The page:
“On top of all that, these giant turbines have become a Cuisinart in the sky for birds. Federal law protects the American Eagle and migratory birds. In 2009, Exxon had to pay $600,000 in fines when oil developments harmed these protected birds. But the federal government so far has refused to apply the same federal law to Big Wind that applies to Big Oil, even though chopping up an eagle in a wind turbine couldn’t be any better than its landing and dying on an oil slick. And wind turbines kill over 400,000 birds every year.

“We have had some experience with the reliability of this kind of wind power in the Tennessee Valley Authority region. A few years ago TVA built 30 big wind turbines on top of Buffalo Mountain. In the eastern United States, onshore wind power only works when the wind turbines are placed on the ridge lines of Americas most scenic mountains. So you will see them along the areas near the Appalachian Trail through the mountains of scenic views we prize in our State. But there they are, 30 big wind turbines to see whether they would work.

“Here is what happened: The wind blows 19 percent of the time. According to TVA’s own estimates, it is reliable 12 percent of the time. So TVA signed a contract to spend $60 million to produce 6 megawatts of wind — actual production of wind — over that 10-year period of time. It was a commercial failure.

“There are obviously better alternatives to this. First, there is nuclear power. We wouldn’t think of going to war in sailboats if nuclear-powered submarines and aircraft carriers were available. The energy equivalent of going to war in sailboats is trying to produce enough clean energy for the United States of America with windmills.

“The United States uses 25 percent of all the electricity in the world. It needs to be clean, reliable electricity that we can afford. Twenty percent of the electricity that we use today is nuclear power. Nearly 70 percent of the clean electricity, the pollution-free electricity that we use today is nuclear power. It comes from 104 reactors located at 65 sites. Each reactor consumes about one square-mile of land.

“To produce the same amount of electricity by windmills would mean we would have to have 186,000 of these wind turbines; it would cover an area the size of West Virginia; we would need 19,000 miles of transmission lines through backyards and scenic areas; so 100 reactors on 100 square miles or 186,000 wind turbines on 25,000 square miles.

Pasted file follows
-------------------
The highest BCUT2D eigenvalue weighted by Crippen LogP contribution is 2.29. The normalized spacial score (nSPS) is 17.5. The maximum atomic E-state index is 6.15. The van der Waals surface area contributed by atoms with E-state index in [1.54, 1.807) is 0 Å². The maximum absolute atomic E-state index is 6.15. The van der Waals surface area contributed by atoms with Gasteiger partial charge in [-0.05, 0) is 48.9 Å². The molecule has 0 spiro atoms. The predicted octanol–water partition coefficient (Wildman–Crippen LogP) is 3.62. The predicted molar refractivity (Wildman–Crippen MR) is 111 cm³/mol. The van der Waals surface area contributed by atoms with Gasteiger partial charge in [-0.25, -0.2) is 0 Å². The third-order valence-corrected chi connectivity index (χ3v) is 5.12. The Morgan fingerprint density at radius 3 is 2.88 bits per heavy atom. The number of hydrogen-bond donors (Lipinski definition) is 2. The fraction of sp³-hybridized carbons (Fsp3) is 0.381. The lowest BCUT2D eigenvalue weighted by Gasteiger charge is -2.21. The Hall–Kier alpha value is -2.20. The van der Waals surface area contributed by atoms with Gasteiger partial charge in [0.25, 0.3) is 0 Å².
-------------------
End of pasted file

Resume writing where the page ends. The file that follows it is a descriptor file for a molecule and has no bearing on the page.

“Think about it another way. Four reactors on four square miles is equal to a row of 50-story tall wind turbines along the entire 2,178-mile Appalachian Trail. Of course, if we had the turbines, we would still need the nuclear plants or the gas plants or the coal plants because we would like our computers to work and our lights to be on when the wind doesn’t blow, and we can’t store the electricity.

“Then, of course, there is natural gas, which has no sulfur pollution, very little nitrogen pollution, half as much carbon as coal. Gas is very cheap today. A Chicago-based utility analyst said: Wind on its own without incentives is far from economic unless gas is north of $6.50 per unit. The Wall Street Journal says that wind power is facing a make-or-break moment in Congress, while we debate to extend these subsidies. So that is why the wind power companies are on pins and needles waiting to see what Congress decides to do about its subsidy.

“Taxpayers should be the ones on pins and needles. This $27 billion over 10 years is a waste of money. It could be used for energy research. It could be used to reduce the debt. Let’s start with the $12 billion over that 10 years that went for the production tax credit. That tax credit was supposed to be temporary in 1992.

“Today, according to Secretary Chu, wind is a mature technology. Why does it need a credit? The credit is worth about 3 cents per kilowatt hour, if we take into account the corporate tax rate of 35 percent. That has caused some energy officials to say they have never found an easier way to make money. Well, of course not.

“So we do not need to extend the production tax credit for wind at a time when we are borrowing 40 cents out of every dollar, at a time when natural gas is cheap and nuclear power is clean and more reliable and less expensive.

“I would like to see us put some of that money on energy research. We only spend $5 billion or $6 billion a year on energy research: clean energy research, carbon recapture, making solar cheaper, making electric batteries that go further. I am ready to reduce the subsidies for Big Oil as long as we reduce the subsidies for Big Wind at the same time.

“So let’s not even think about putting this tax break for the rich in the middle of an extension of a tax deduction for working Americans this week. Let’s focus on reducing the debt, increasing expenditure for research, and getting rid of the subsidies.